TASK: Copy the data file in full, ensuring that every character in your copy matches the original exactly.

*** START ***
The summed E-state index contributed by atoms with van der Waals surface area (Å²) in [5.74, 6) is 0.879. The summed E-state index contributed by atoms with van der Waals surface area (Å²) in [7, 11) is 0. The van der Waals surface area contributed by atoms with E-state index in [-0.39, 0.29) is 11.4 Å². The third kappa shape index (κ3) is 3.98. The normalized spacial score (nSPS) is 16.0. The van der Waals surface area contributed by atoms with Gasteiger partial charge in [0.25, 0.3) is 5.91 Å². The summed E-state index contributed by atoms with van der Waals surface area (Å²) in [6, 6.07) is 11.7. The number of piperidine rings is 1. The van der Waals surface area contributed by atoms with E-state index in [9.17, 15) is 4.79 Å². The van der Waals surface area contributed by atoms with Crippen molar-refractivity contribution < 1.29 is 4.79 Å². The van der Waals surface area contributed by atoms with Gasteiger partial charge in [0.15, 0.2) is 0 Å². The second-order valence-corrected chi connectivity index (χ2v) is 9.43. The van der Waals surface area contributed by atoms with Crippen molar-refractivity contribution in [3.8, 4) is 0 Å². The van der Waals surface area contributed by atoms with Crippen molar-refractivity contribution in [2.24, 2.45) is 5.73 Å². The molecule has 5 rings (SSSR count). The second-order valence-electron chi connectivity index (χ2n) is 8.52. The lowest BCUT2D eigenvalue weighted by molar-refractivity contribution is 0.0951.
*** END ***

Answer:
The summed E-state index contributed by atoms with van der Waals surface area (Å²) in [5.74, 6) is 0.879. The summed E-state index contributed by atoms with van der Waals surface area (Å²) in [7, 11) is 0. The van der Waals surface area contributed by atoms with E-state index in [-0.39, 0.29) is 11.4 Å². The third kappa shape index (κ3) is 3.98. The normalized spacial score (nSPS) is 16.0. The van der Waals surface area contributed by atoms with Gasteiger partial charge in [0.25, 0.3) is 5.91 Å². The summed E-state index contributed by atoms with van der Waals surface area (Å²) in [6, 6.07) is 11.7. The number of piperidine rings is 1. The van der Waals surface area contributed by atoms with E-state index in [9.17, 15) is 4.79 Å². The van der Waals surface area contributed by atoms with Crippen molar-refractivity contribution < 1.29 is 4.79 Å². The van der Waals surface area contributed by atoms with Gasteiger partial charge in [0.15, 0.2) is 0 Å². The second-order valence-corrected chi connectivity index (χ2v) is 9.43. The van der Waals surface area contributed by atoms with Crippen molar-refractivity contribution in [3.8, 4) is 0 Å². The van der Waals surface area contributed by atoms with Crippen molar-refractivity contribution in [2.24, 2.45) is 5.73 Å². The molecule has 5 rings (SSSR count). The second-order valence-electron chi connectivity index (χ2n) is 8.52. The lowest BCUT2D eigenvalue weighted by molar-refractivity contribution is 0.0951.